The High Court of Australia has dismissed Clive Palmer’s challenge against the State of Western Australia’s border closures, upholding their validity. The Court has not yet released its reasons, which will follow separately.
Tag: Western Australia
On 11 October 2019 the Western Australian government announced that it will introduce a new royalty regime for lithium producers in the form of a 5% feedstock royalty rate for lithium hydroxide and lithium carbonate where those are the first products sold and the feedstock is spodumene concentrate.
The announcement comes after a recent review into lithium royalties as part of the government’s Future Battery Industry Strategy and aims to encourage downstream processing of lithium concentrate in WA.
As we previously reported1, a consequence of the High Court of Australia’s decision in Forrest & Forrest Pty Ltd v Wilson2 is unexpected and unhelpful uncertainty regarding the validity of the grant of certain mining leases in Western Australia.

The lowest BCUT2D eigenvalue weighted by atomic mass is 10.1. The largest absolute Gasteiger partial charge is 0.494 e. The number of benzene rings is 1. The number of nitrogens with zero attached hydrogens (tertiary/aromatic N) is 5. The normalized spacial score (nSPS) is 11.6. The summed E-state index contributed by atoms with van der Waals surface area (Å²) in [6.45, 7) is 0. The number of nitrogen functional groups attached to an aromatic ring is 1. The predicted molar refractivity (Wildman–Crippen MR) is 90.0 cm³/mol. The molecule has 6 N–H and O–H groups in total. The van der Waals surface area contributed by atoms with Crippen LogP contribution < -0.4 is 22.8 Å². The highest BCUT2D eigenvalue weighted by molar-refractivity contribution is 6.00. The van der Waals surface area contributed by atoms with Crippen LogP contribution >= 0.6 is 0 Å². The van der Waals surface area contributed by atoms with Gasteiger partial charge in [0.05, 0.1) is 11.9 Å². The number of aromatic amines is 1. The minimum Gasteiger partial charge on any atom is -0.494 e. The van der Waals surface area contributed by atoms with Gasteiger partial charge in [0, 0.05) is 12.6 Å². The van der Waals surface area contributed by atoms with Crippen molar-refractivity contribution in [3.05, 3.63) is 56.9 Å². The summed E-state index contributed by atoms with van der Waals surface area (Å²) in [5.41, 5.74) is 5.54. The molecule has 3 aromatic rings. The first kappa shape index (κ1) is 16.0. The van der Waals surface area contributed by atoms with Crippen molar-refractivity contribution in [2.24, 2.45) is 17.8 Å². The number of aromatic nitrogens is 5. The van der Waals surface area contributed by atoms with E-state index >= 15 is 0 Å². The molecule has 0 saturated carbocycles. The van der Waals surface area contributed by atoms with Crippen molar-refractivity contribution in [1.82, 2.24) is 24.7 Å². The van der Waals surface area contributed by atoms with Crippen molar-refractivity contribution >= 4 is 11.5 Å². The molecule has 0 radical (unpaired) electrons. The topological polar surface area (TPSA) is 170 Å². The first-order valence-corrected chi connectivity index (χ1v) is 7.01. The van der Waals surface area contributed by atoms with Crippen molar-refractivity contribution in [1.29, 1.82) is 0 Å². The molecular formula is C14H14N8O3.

The State Government and the Department of Mines and Petroleum (DMP) are continuing to assess an appropriate legislative fix for the issues arising out of the High Court’s decision. Although this assessment is ongoing, the DMP has publicly indicated that the legislative fix will not cover mining lease applications which (in DMP’s opinion) are affected by the High Court’s decision. Affected applicants will be required to re-submit new mining lease applications that comply with the relevant requirements of the Mining Act. The DMP has not indicated (at this stage) whether the same approach will be taken for other applications for mining tenure which have similar document lodgement requirements.
In its recent decision in Forrest & Forrest v Wilson  HCA 30, the High Court held that a failure to strictly comply with the technical lodgements requirements of the Mining Act 1978 (WA) (Mining Act) invalidated a decision of the Mining Warden to recommend that a number of mining leases be granted. This overturned two decisions of the Western Australia Supreme Court (at hearing and on appeal) which reached an opposite conclusion.
It also departed from the generally understood position that a mining lease, once granted, conferred on the holder an ‘indefeasible’ mining title that cannot be the subject of subsequent legal challenge on the basis that the tenement was invalidly granted.